As the lesson neared an end, Deb asked if we could work on shoulder-in and I smiled.  That’s what we had been working up to the entire lesson.  What is the criteria for a shoulder-in?  The horse is ridden with a slight but uniform bend around the inside leg of the rider maintaining cadence at a constant angle of approx. 30 degrees.  The horse’s inside foreleg passes and crosses in front of the outside foreleg; the inside hind leg steps forward under the horse’s body following the same track as the outside foreleg, with a lowering of the inside hip.  What had we already accomplished?  We’d worked on bend, control of the outside foreleg, engagement of the inside hind leg.

Without having drilled the shoulder-in, Deb had now prepared Belle to ride a correct shoulder-in, and did!   Mission accomplished!


When you have the feeling a ride just might make you feel better, go with it!  Some days it takes Belle a few more minutes to get with the program however today it was my turn!

Karen was given the heads up that I probably needed to spend a bit of time to feel more connected and we used my “pasture playground” to good advantage. I have a set of four cavelletti set up so that each pole is set high on one and the other end is on the ground.  The angle is nice because we can trot all four and I can shoot for the middle or higher side for more activity from Belle. I also have another set of ground poles spaced further apart for lengthening’s.

Karen Abbattista Western Dressage

Not too far from there I have a small wooden bridge and a 12 by 12 square made from ground poles. THAT is a great multipurpose obstacle, the box can be side passed over, trotted through or around and used to have a square to stand in and practice turns on the forehand and haunches. We basically trotted around and over and through everything, throwing a few circles around trees in the mix and I forgot why I was “iffy feeling”… I was having way too much fun focusing on the correct bend and keeping Belle consistent.

What is fun about lessons with Karen is that there is always a new twist on an exercise to address an issue either Belle or I am having. Remember the hips and seat bones “I found” a few months back?  Well, in the lope spirals Karen asked us to perform a 20 meter to 15 to 10 and then out again.  I was having a problem with Belle falling out and I was totally getting suckered into using my reins more than I used to. Karen kindly suggested I use one hand with the reins and refocus on using my seat… and voila! I had to take a moment and think why I went back to using my hands as a crutch as the lope circle got smaller. It is an old habit, and like finally remembering “thumbs up!” without being told, it will eventually come with time.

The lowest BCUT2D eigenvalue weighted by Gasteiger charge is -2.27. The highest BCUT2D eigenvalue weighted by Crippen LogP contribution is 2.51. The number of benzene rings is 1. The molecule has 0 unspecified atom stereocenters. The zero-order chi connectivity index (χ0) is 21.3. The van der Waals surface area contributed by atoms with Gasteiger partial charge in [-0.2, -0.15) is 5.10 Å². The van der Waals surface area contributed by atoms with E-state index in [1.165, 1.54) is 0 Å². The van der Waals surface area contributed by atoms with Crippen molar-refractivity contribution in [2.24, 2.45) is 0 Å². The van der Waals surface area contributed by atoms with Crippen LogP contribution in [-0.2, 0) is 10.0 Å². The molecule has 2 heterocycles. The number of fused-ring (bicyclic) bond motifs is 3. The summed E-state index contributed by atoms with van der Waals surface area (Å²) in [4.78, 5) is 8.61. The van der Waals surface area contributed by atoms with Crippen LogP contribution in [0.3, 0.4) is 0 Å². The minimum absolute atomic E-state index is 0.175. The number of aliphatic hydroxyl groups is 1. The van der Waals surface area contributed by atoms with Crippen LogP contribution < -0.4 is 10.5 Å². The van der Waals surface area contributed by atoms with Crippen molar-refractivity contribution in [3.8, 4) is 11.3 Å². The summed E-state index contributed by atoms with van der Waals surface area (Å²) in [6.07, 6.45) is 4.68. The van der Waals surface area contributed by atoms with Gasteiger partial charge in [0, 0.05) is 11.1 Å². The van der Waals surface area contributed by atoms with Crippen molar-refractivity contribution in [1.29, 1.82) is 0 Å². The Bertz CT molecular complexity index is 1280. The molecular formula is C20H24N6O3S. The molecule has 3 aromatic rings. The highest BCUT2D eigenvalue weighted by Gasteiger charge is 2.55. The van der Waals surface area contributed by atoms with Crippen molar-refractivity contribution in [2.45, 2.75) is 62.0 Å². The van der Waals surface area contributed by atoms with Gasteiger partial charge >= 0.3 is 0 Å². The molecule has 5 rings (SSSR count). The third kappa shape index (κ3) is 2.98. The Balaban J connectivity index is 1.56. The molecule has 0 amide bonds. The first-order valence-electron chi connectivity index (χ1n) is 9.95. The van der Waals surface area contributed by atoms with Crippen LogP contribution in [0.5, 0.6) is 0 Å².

As we transitioned to working on turns on the haunches we were less than stellar. Our normally precise turns were more like spaghetti! So again Karen changed it up and had us use the centerline for walk/trot transitions and then a turn on the haunches before the end to head back the other way. Fun, different and achieved the results we were looking for with Belle stepping under much better.

Now, dear reader, please understand… I LIKE riding dressage patterns and movements and being really precise with them. The art teacher in me likes the circles, angles, degrees and geometry of dressage. I get all geeky about it, like some folks are with their latest tech toy. So like an eager kid I asked Karen if we could work more on Belle’s shoulder in before we quit.  She grinned at me…”Deb… that’s what we were working up to!” Sigh… I love that she gets how excited I am about western dressage! Is it challenging? Oh Yes!

Was it worth NOT canceling my lesson because I was “feelin’ sort of iffy”? I wouldn’t have missed it for the world!

Stay Tuned for the next in this series…